England 290 and 77 for 0 (Hameed 43*, Burns 31*) need 291 more runs to beat India 191 and 466 (Rohit 127, Pujara 61, Thakur 60, Pant 50, Woakes 3-83)

Shardul Thakur and Rishabh Pant's half-centuries frustrated England and left them needing to complete their highest-ever run chase to take a 2-1 lead in the series, but an unbroken 77-run opening stand between Rory Burns and Haseeb Hameed kept them in with a chance of pulling it off.

India resumed three wickets down with a lead of 171 on the fourth morning, and pressed on towards a significant third-innings total thanks primarily to Thakur and Pant's 100-run stand for the seventh wicket. They lost wickets in clusters but England's bowlers struggled to create regular chances on a flat Oval pitch and India's total of 466 was their highest in the second innings of a Test since 2009.

England's openers were tasked with seeing out 32 overs in the evening session and managed to do so with few concerns. Virat Kohli quickly turned to Ravindra Jadeja, who bowled 13 overs on the trot as he searched for the rough created by the seamers' footholes, but he struggled for consistency in his length. Burns was gritty and defensive but Hameed found some fluency, clipping boundaries off his pads and driving forcefully through the covers to leave England eyeing an improbable win.

Kohli and Jadeja - retaining his new role at No. 5 - resumed after seeing off the second new ball on the third evening and saw off James Anderson and Ollie Robinson's first spells with ease, Kohli pounding Anderson for four through the covers and punching Robinson through mid-off with a strong bottom hand to move into the 40s.

But Chris Woakes' first spell of the day brought two breakthroughs. His second ball was angled across Jadeja and defended into the off side, but both England and umpire Alex Wharf recognised that it had hit the knee roll of his pad first. Jadeja reviewed the decision, but the on-field call was upheld.

Three balls later, the out-of-form Ajinkya Rahane was pinned on the pad while shouldering arms to a nip-backer, but successfully reviewed Wharf's decision, with the DRS showing that it would have bounced over the top of the stumps.

Rahane had no such luck in Woakes' following over: he was set up perfectly, with Woakes gradually pushing his release point wider until Rahane played around another nip-backer that would have crashed into the top of his leg stump. His duck meant his Test average dipped below 40 for the first time in six years and his place will be under severe pressure in Manchester.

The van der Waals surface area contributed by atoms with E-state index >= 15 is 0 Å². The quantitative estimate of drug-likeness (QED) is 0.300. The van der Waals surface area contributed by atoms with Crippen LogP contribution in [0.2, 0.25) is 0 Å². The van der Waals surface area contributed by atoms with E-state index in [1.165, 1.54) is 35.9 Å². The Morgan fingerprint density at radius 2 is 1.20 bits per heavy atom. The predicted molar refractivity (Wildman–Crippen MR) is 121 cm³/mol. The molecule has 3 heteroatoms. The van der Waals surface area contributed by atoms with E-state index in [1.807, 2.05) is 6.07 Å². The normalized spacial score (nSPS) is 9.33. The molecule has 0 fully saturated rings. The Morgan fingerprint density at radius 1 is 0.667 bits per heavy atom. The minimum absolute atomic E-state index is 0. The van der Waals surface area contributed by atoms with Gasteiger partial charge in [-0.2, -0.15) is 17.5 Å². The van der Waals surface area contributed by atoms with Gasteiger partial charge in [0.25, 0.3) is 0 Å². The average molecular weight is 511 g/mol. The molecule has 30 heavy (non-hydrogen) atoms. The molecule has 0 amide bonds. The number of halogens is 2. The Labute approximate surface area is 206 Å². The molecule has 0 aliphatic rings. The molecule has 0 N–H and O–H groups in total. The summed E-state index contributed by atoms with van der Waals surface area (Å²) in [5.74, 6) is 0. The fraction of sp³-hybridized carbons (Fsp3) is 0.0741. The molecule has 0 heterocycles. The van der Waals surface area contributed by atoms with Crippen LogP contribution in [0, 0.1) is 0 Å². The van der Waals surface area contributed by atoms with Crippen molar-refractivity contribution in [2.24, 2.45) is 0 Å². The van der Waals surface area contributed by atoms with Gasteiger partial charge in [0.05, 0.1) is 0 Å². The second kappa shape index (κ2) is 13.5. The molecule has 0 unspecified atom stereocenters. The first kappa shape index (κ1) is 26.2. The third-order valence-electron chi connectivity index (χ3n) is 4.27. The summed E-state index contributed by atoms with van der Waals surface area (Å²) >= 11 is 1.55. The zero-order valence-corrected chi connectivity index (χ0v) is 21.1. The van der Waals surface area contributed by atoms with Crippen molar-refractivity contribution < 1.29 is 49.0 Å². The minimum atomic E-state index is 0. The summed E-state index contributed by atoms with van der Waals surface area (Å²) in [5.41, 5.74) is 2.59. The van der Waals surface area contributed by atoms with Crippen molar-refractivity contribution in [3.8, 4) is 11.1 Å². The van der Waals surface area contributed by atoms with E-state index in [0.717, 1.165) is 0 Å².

Kohli struggled to score as fluently in the second hour of the morning session, tied down by Woakes in particularly, and fell six runs short of his half-century as another England bowling change worked perfectly: Moeen Ali's sixth ball of the day drifted away, spun in and took the outside edge to give Craig Overton a straightforward catch at slip.

That left India leading by 211 runs with four second-innings wickets in hand and with their last two recognised batters at the crease in Pant and Thakur. Both men would have been tempted to play in their usual counter-attacking style but instead batted through to lunch with composure, as England burned their final review on a hopeful appeal for a bat-pad catch.

England toiled after lunch with little success. Moeen struggled for consistency, dropping short with regularity, and while Pant stayed within his shell, Thakur was more than happy to wait for the bad ball and pick off runs with controlled aggression.

Anderson and Robinson were both asked to bowl more than 30 overs in the innings and Thakur treated them with disdain, a straight six off Robinson's offcutter the pick of his shots before he brought up his second half-century of the match. There were occasional chances, with Moeen making a mess of a run-out opportunity and Pant surviving a tight lbw shout when attempting to reverse-sweep Anderson, but they brought up a 100-run stand after taking the lead beyond 300.

They fell within six balls of each other. Thakur was suckered into a drive outside off when Root brought himself on, and after bringing up a measured half-century, Pant skipped down the pitch to try and thump Moeen back over his head but only managed to offer a return catch. His reaction was one of self-flagellation, despondently dragging himself off after smacking his pad with his bat.

Umesh Yadav and Jasprit Bumrah had some fun either side of tea while keeping England's bowlers out in the dirt, hitting 25 and 24 respectively in quick time, but both were caught in the infield by Moeen as Woakes and Overton boosted their figures with late wickets. It left England with two hours to bat in the sunshine and facing a record chase.

But aside from one hopeful lbw appeal from Mohammed Siraj against Hameed, which was turned down both on the field and by the DRS, they struggled to create chances in the evening session. With four members of support staff self-isolating and two senior players in Rohit Sharma and Cheteshwar Pujara off the field nursing niggles, Kohli will need to step up as captain on the final day.

Matt Roller is an assistant editor at ESPNcricinfo. @mroller98